'Boulevard' Director Praises Robin Williams' "Humanity," Dedication to Final Dramatic Role
The comedian and actor, who committed suicide 11 months ago, makes his last onscreen appearance in a feature film in Dito Montiel's indie drama.
Eleven months after Robin Williams shockingly committed suicide, the actor makes his final onscreen appearance in the indie drama Boulevard.
Williams plays Nolan, a 60-year-old married bank manager who is forced to confront his repressed homosexuality after he encounters a young hustler named Leo (Roberto Aguire). The role is another serious turn for the actor who was known for his larger-than-life comedic characters like Mrs. Doubtfire and the voice of Genie in Aladdin but also received acclaim for dramatic performances in films like Dead Poets Society and Good Will Hunting.
Boulevard director Dito Montiel tells The Hollywood Reporter that Williams was able to straddle both genres because of his innate ability to portray someone relatable.
"Some people have this crazy talent that makes you tap into a human side as well even with all their fame. He has a sort of humanity to him. You feel like you know him," Montiel says, referring to Williams in the present tense. "He had a way, for me, of bringing that into a film and that will never hurt drama."
Montiel also praises Williams' dedication to the film, explaining that the two men had similar thoughts and long conversations about the characters.
"He really thought about it a lot and had some really interesting thoughts as far as what Nolan was going through, and it really excited me," Montiel says. "His attitude about it, which I jumped on in a big way, was this is a story about letting go. How do you say goodbye to the love of your life? It can't be easy, especially at this age, after all these years."
Montiel explains that, as Nolan says on more than one occasion in the film, he really did love his wife Joy (Kathy Baker). "I've heard people say this is a film about a bad marriage. We didn't think it was a bad marriage. It was a marriage of convenience, and he truly loved Kathy Baker's character and she truly loved him. Unfortunately it wasn't the right fit."
And Williams and Montiel's collaboration led to some "honest" moments in the film, the director says, in which Nolan and Joy say they love each other, exchanges that weren't in the script.
Instead, Montiel explains saying that came out of discussions he and Williams had about the scene.
"Why don't you just tell her you love her?," the director says he suggested. "And then [Williams] did and he goes, 'Oh that's right. I gotta say 'I love you'.' Kathy said 'I love you' back, and the scene felt so honest."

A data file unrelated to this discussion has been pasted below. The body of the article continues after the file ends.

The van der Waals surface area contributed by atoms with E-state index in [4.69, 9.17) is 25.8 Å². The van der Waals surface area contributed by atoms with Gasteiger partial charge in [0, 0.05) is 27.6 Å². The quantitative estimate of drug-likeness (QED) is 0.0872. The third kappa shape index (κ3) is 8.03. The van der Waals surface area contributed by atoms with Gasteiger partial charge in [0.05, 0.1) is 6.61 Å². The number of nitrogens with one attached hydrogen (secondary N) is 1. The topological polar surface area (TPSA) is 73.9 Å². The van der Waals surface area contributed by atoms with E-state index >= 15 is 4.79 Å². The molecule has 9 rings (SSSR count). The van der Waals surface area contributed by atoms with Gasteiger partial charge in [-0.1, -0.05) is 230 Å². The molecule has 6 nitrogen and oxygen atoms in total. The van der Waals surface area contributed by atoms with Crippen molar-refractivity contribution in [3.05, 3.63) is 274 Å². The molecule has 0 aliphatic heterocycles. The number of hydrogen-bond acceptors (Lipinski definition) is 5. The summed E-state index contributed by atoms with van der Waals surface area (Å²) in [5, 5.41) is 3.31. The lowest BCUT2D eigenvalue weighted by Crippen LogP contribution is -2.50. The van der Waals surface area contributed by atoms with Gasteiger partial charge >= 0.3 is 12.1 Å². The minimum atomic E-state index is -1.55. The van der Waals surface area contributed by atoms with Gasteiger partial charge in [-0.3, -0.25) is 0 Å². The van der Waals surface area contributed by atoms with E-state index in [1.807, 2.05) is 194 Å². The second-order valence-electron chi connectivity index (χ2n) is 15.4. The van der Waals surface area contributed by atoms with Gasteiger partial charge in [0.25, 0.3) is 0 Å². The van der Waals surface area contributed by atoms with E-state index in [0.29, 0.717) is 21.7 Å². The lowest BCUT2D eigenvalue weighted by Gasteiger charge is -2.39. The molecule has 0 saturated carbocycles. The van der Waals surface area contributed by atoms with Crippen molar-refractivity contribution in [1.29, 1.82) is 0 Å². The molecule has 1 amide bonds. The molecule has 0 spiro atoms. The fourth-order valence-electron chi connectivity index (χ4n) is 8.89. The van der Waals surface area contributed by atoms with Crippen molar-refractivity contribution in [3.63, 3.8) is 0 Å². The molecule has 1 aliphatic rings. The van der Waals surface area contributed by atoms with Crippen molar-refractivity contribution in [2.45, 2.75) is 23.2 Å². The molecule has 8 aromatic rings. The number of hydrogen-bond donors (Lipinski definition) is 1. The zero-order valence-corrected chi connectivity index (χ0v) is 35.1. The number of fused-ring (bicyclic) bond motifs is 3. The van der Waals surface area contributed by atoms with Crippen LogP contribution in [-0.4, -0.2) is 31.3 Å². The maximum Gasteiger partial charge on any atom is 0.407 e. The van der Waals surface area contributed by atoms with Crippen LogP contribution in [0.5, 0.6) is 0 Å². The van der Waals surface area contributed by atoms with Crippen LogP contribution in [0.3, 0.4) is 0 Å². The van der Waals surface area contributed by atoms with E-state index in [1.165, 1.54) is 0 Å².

Even though Nolan loved Joy, Montiel says the married man knew about the street where he takes a U-turn and meets Leo.
"I think, like everybody, you have these places you want to go really bad and you get closer and closer and you look at them and you think, 'One day I'm going to check it out' and you never do," Montiel says. "My attitude about it was that he knew about this street. This was not the first time he ever drove down this street. And it's probably not the first time he's ever made a U-turn there. But it's the first time, because of circumstance, he's gotten into a conversation…I think he'd gone down that street many times."
With Leo, Montiel says Nolan sees everything he could have been if he'd come out when he was younger.
"You're just looking at yourself in that room, and you don't know what to do with yourself," the director says of Nolan's attitude towards Leo.
Boulevard debuted at the 2014 Tribeca Film Festival, months before Williams' death. Starz Digital acquired the North American rights to the movie this April.
Montiel said of Williams' suicide, "you never expect it," wistfully talking about the bonding experience that happens on film sets and the hope that you'll reunite with your onetime colleagues.
"I've done every job in the world and movies, the only thing close to a movie that I've ever done is it's kind of like being in a band. You have these incredible months where you're attached at the hip with all of these people. You talk to them more than you talk to any human being in the world, for three months. And then the movie says cut and everybody goes home and somewhere down the road you run into each other again," Montiel says.
He adds that those mourning Williams extend beyond those he shared a film set with.
"He's got his family and his close friends, that's one level of dealing with it, and then you've got all the people he's worked with — which, at this point, who knows how many thousands of us there are — and then you've got the whole world who loves him too because they grew up on Mork or whatever they grew up on," Montiel says. "So you sort of share in the heartbreak, and it's really sad."
Although Boulevard marks Williams' last onscreen movie role, the actor will be heard in theaters again as he voices the role of a talking dog in Absolutely Anything, which opens overseas starting in August.
Boulevard co-stars Bob Odenkirk and is currently playing at New York's Landmark Sunshine theater and set to expand to additional cities starting July 17.